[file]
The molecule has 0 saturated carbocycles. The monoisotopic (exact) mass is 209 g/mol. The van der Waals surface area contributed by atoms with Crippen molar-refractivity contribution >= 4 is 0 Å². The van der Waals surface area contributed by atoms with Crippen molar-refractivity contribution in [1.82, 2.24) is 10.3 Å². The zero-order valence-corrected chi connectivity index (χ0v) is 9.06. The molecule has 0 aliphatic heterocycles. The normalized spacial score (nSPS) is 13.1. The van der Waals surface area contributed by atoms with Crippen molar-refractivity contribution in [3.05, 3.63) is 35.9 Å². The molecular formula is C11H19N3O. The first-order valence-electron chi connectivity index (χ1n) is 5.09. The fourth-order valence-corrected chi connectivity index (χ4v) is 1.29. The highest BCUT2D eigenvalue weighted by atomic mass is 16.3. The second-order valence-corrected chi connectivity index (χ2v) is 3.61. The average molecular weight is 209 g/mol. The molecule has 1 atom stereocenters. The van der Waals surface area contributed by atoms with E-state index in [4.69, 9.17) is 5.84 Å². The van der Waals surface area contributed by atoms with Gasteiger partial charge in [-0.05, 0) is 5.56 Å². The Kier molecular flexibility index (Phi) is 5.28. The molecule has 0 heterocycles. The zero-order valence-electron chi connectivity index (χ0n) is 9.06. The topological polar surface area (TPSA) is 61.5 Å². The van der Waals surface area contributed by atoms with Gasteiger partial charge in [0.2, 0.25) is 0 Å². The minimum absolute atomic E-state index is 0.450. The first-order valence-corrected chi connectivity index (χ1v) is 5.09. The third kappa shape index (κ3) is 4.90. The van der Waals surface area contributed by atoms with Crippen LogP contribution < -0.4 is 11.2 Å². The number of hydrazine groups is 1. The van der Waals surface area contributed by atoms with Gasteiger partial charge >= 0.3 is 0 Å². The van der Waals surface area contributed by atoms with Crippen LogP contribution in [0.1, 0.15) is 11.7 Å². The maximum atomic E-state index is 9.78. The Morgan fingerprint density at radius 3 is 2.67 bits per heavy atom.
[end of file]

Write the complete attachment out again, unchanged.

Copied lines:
The molecule has 0 saturated carbocycles. The monoisotopic (exact) mass is 209 g/mol. The van der Waals surface area contributed by atoms with Crippen molar-refractivity contribution >= 4 is 0 Å². The van der Waals surface area contributed by atoms with Crippen molar-refractivity contribution in [1.82, 2.24) is 10.3 Å². The zero-order valence-corrected chi connectivity index (χ0v) is 9.06. The molecule has 0 aliphatic heterocycles. The normalized spacial score (nSPS) is 13.1. The van der Waals surface area contributed by atoms with Crippen molar-refractivity contribution in [3.05, 3.63) is 35.9 Å². The molecular formula is C11H19N3O. The first-order valence-electron chi connectivity index (χ1n) is 5.09. The fourth-order valence-corrected chi connectivity index (χ4v) is 1.29. The highest BCUT2D eigenvalue weighted by atomic mass is 16.3. The second-order valence-corrected chi connectivity index (χ2v) is 3.61. The average molecular weight is 209 g/mol. The molecule has 1 atom stereocenters. The van der Waals surface area contributed by atoms with E-state index in [4.69, 9.17) is 5.84 Å². The van der Waals surface area contributed by atoms with Gasteiger partial charge in [-0.05, 0) is 5.56 Å². The Kier molecular flexibility index (Phi) is 5.28. The molecule has 0 heterocycles. The zero-order valence-electron chi connectivity index (χ0n) is 9.06. The topological polar surface area (TPSA) is 61.5 Å². The van der Waals surface area contributed by atoms with Gasteiger partial charge in [0.2, 0.25) is 0 Å². The minimum absolute atomic E-state index is 0.450. The first-order valence-corrected chi connectivity index (χ1v) is 5.09. The third kappa shape index (κ3) is 4.90. The van der Waals surface area contributed by atoms with Crippen LogP contribution < -0.4 is 11.2 Å². The number of hydrazine groups is 1. The van der Waals surface area contributed by atoms with Gasteiger partial charge >= 0.3 is 0 Å². The van der Waals surface area contributed by atoms with Crippen LogP contribution in [0.1, 0.15) is 11.7 Å². The maximum atomic E-state index is 9.78. The Morgan fingerprint density at radius 3 is 2.67 bits per heavy atom.